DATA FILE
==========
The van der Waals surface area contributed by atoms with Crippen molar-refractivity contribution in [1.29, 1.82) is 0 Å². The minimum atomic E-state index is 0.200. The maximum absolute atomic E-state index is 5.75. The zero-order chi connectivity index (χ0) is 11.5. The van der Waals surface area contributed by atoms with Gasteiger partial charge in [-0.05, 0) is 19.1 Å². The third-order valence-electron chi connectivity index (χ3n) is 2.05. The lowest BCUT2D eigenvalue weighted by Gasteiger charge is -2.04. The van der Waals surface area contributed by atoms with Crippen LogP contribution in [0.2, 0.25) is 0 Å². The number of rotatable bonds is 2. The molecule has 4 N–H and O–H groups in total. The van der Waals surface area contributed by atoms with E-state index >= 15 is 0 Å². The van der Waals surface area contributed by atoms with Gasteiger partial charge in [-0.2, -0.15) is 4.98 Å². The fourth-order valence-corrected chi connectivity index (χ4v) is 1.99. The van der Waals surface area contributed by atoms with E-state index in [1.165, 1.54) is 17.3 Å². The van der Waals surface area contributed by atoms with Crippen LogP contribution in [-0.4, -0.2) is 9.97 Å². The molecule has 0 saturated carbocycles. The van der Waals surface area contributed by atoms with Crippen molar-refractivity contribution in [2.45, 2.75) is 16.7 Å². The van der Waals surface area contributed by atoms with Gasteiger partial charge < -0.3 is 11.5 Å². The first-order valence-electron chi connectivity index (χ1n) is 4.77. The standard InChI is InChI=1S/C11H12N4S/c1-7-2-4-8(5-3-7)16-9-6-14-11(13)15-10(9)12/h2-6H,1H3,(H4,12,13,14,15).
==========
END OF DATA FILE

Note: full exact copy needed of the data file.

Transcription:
The van der Waals surface area contributed by atoms with Crippen molar-refractivity contribution in [1.29, 1.82) is 0 Å². The minimum atomic E-state index is 0.200. The maximum absolute atomic E-state index is 5.75. The zero-order chi connectivity index (χ0) is 11.5. The van der Waals surface area contributed by atoms with Gasteiger partial charge in [-0.05, 0) is 19.1 Å². The third-order valence-electron chi connectivity index (χ3n) is 2.05. The lowest BCUT2D eigenvalue weighted by Gasteiger charge is -2.04. The van der Waals surface area contributed by atoms with Crippen LogP contribution in [0.2, 0.25) is 0 Å². The number of rotatable bonds is 2. The molecule has 4 N–H and O–H groups in total. The van der Waals surface area contributed by atoms with E-state index >= 15 is 0 Å². The van der Waals surface area contributed by atoms with Gasteiger partial charge in [-0.2, -0.15) is 4.98 Å². The fourth-order valence-corrected chi connectivity index (χ4v) is 1.99. The van der Waals surface area contributed by atoms with E-state index in [1.165, 1.54) is 17.3 Å². The van der Waals surface area contributed by atoms with Crippen LogP contribution in [-0.4, -0.2) is 9.97 Å². The molecule has 0 saturated carbocycles. The van der Waals surface area contributed by atoms with Crippen molar-refractivity contribution in [2.45, 2.75) is 16.7 Å². The van der Waals surface area contributed by atoms with Gasteiger partial charge < -0.3 is 11.5 Å². The first-order valence-electron chi connectivity index (χ1n) is 4.77. The standard InChI is InChI=1S/C11H12N4S/c1-7-2-4-8(5-3-7)16-9-6-14-11(13)15-10(9)12/h2-6H,1H3,(H4,12,13,14,15).